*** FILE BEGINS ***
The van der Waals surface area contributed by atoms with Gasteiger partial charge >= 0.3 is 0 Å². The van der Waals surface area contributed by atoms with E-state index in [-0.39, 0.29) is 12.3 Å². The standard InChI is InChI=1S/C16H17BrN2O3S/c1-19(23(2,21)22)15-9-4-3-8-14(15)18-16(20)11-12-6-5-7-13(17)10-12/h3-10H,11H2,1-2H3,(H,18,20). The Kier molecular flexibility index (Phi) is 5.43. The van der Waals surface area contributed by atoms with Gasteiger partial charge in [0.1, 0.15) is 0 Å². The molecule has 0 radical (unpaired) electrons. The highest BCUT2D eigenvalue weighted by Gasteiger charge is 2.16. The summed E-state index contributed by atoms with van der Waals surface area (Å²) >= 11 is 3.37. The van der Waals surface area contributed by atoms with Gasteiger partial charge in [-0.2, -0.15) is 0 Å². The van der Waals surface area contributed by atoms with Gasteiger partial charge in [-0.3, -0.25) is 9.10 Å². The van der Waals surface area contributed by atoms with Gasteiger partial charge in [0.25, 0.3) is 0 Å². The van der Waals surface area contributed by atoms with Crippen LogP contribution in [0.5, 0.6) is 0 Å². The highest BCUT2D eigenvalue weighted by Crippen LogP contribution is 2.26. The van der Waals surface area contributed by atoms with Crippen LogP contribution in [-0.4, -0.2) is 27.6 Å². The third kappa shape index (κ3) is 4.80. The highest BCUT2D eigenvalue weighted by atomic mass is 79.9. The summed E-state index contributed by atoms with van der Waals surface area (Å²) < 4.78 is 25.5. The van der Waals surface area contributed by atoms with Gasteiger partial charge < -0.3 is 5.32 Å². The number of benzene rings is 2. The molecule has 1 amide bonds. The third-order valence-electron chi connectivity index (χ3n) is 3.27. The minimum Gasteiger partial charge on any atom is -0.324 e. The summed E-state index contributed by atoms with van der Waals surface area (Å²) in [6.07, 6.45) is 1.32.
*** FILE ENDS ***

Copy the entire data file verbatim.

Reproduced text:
The van der Waals surface area contributed by atoms with Gasteiger partial charge >= 0.3 is 0 Å². The van der Waals surface area contributed by atoms with E-state index in [-0.39, 0.29) is 12.3 Å². The standard InChI is InChI=1S/C16H17BrN2O3S/c1-19(23(2,21)22)15-9-4-3-8-14(15)18-16(20)11-12-6-5-7-13(17)10-12/h3-10H,11H2,1-2H3,(H,18,20). The Kier molecular flexibility index (Phi) is 5.43. The van der Waals surface area contributed by atoms with Gasteiger partial charge in [0.1, 0.15) is 0 Å². The molecule has 0 radical (unpaired) electrons. The highest BCUT2D eigenvalue weighted by Gasteiger charge is 2.16. The summed E-state index contributed by atoms with van der Waals surface area (Å²) >= 11 is 3.37. The van der Waals surface area contributed by atoms with Gasteiger partial charge in [-0.2, -0.15) is 0 Å². The van der Waals surface area contributed by atoms with Gasteiger partial charge in [-0.3, -0.25) is 9.10 Å². The van der Waals surface area contributed by atoms with Gasteiger partial charge in [0.25, 0.3) is 0 Å². The van der Waals surface area contributed by atoms with Crippen LogP contribution in [0.5, 0.6) is 0 Å². The highest BCUT2D eigenvalue weighted by Crippen LogP contribution is 2.26. The van der Waals surface area contributed by atoms with Crippen LogP contribution in [-0.4, -0.2) is 27.6 Å². The third kappa shape index (κ3) is 4.80. The highest BCUT2D eigenvalue weighted by atomic mass is 79.9. The summed E-state index contributed by atoms with van der Waals surface area (Å²) < 4.78 is 25.5. The van der Waals surface area contributed by atoms with Gasteiger partial charge < -0.3 is 5.32 Å². The number of benzene rings is 2. The molecule has 1 amide bonds. The third-order valence-electron chi connectivity index (χ3n) is 3.27. The minimum Gasteiger partial charge on any atom is -0.324 e. The summed E-state index contributed by atoms with van der Waals surface area (Å²) in [6.07, 6.45) is 1.32.